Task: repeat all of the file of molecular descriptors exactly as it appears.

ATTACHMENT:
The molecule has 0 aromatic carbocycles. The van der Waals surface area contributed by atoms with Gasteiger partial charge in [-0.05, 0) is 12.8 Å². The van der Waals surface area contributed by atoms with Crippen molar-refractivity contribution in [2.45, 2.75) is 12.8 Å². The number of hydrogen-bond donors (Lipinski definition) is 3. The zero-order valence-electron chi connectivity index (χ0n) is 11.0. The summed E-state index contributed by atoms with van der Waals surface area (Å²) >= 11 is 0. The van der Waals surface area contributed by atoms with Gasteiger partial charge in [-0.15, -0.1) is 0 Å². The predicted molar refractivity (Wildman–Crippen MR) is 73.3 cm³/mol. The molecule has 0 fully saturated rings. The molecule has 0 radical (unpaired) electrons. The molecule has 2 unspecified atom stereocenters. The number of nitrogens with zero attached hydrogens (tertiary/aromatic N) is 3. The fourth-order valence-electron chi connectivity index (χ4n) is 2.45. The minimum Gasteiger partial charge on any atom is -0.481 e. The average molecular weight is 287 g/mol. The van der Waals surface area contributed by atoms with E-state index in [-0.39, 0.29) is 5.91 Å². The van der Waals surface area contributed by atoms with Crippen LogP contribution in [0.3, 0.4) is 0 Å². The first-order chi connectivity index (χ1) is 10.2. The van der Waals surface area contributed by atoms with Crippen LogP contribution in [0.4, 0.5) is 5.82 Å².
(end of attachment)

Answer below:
The molecule has 0 aromatic carbocycles. The van der Waals surface area contributed by atoms with Gasteiger partial charge in [-0.05, 0) is 12.8 Å². The van der Waals surface area contributed by atoms with Crippen molar-refractivity contribution in [2.45, 2.75) is 12.8 Å². The number of hydrogen-bond donors (Lipinski definition) is 3. The zero-order valence-electron chi connectivity index (χ0n) is 11.0. The summed E-state index contributed by atoms with van der Waals surface area (Å²) >= 11 is 0. The van der Waals surface area contributed by atoms with Gasteiger partial charge in [-0.15, -0.1) is 0 Å². The predicted molar refractivity (Wildman–Crippen MR) is 73.3 cm³/mol. The molecule has 0 fully saturated rings. The molecule has 0 radical (unpaired) electrons. The molecule has 2 unspecified atom stereocenters. The number of nitrogens with zero attached hydrogens (tertiary/aromatic N) is 3. The fourth-order valence-electron chi connectivity index (χ4n) is 2.45. The minimum Gasteiger partial charge on any atom is -0.481 e. The average molecular weight is 287 g/mol. The van der Waals surface area contributed by atoms with E-state index in [-0.39, 0.29) is 5.91 Å². The van der Waals surface area contributed by atoms with Crippen LogP contribution in [0.3, 0.4) is 0 Å². The first-order chi connectivity index (χ1) is 10.2. The van der Waals surface area contributed by atoms with Crippen LogP contribution in [0.4, 0.5) is 5.82 Å².